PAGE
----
This post is probably simply just more for fun than the scientist’s mind or the adventurer’s heart will likely allow. You judge …
· How many continents are there: 5 or 6 or 7?
o Most students in the United States are taught that there are seven continents: Africa, Antarctica, Australia, Asia, Europe, North America, and South America.
o Many European students are taught that there are six continents, with North and South America combined as the single continent of America: Africa, Antarctica, Australia, Asia, Europe, and America. In some parts of the world, students learn that there are just five continents: Eurasia, Australia, Africa, Antarctica, and the Americas. And yet other students are taught that Antarctica, due to its lack of permanent inhabitants, does not meet the traditional definition of a continent.
o Many refer to six continents, where Europe and Asia are combined as Eurasia (since they’re one solid geologic landmass): Africa, Antarctica, Australia, Eurasia, North America, and South America.
o See National Geographic’s Geography FAQs for a simple, clear & interesting description.
· Verdict: No consensus!
· What is included in the definition of the “continent” of Australia?
o Australasia is a landmass description which includes Australia and the island group of Indonesia and New Guinea, and holds weight with the concept that islands located near a continent are considered a part of that continent.
o Australia is by convention recognized as a continental mass, not just a big island.
o As a side note, Oceania is identified as a region centered on the islands of the tropical Pacific Ocean. The term is sometimes used to denote the area of Australasia (most common use), sometimes all the islands between Asia and the Americas, and sometimes all the islands of all the oceans (least common use). I have not seen Oceania described as a physical continent, whether using geography, political boundaries, or cultural groupings, but only as a term of convenience to collect disparate islands.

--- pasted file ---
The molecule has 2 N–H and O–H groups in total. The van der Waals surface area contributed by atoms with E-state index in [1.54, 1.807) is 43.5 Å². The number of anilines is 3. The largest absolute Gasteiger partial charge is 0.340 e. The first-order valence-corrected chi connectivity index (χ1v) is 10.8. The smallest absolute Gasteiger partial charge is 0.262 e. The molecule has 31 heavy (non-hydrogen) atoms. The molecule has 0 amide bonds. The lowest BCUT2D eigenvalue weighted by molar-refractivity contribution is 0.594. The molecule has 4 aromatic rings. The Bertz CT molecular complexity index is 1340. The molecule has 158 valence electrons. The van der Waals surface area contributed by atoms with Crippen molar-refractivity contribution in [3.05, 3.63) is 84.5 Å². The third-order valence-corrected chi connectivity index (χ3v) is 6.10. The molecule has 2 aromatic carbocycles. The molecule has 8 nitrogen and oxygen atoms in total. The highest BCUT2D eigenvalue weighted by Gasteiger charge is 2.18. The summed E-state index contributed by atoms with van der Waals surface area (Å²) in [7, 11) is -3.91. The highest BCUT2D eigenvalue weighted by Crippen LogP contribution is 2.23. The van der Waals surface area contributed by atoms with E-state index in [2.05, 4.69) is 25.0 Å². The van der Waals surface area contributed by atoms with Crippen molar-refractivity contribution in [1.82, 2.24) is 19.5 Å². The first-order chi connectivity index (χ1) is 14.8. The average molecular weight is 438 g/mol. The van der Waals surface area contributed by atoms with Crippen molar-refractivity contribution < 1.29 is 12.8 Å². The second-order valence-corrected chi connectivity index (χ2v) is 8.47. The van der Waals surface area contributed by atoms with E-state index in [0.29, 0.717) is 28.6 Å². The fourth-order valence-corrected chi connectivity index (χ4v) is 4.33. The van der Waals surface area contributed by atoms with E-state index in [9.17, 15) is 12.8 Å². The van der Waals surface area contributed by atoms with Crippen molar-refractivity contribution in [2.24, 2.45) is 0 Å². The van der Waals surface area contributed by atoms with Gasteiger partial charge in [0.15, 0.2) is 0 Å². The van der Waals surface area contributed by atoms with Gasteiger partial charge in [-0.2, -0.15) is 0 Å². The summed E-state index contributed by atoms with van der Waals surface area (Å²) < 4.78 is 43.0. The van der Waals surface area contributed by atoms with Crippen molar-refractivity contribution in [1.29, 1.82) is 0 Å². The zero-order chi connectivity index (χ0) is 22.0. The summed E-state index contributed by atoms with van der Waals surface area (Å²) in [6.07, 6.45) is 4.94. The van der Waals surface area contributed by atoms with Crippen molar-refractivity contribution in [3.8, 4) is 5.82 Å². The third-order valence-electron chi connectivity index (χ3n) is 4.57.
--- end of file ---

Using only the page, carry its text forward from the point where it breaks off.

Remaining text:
· Verdict: No consensus!
· Which summits should we include in our pursuits?
o Mont Blanc or Mount Elbrus?
§ From the perspective of geography, many Europeans recognize Mont Blanc as the highest peak of Europe. From the perspective of political boundaries, Mount Elbrus becomes Europe’s highest peak.
o Carstensz Pyramid or Kosciuszko?
§ If New Guinea is not considered part of the continent of Australasia and is thus a separate island, Kosciuszko would be the highest point on the continent of Australia. If New Guinea is a part of the Australasian continental mass, then the highest peak becomes Carstensz Pyramid. In my experience, most climbers choose to include the island of New Guinea, though strong opinions & some opposing ideas regarding the science of continents exist.
§ To add to the dialog, many have suggested that Kosciuszko does not belong simply because in its short trek there exists no significant challenge for climbers. Carstensz Pyramid, on the other hand, is a true challenge for the adventurer. Others strongly disagree that such a criterion ought to even be considered.
§ Gerry Roach authored an interesting piece entitled, “In Defense of Kosciuszko,” which is a thought-provoking and enjoyable to read.
· Verdict: No Consensus!
Maybe Dick Bass’s Seven Summits idea will evolve to “nine continental summits of the world’s five continents!”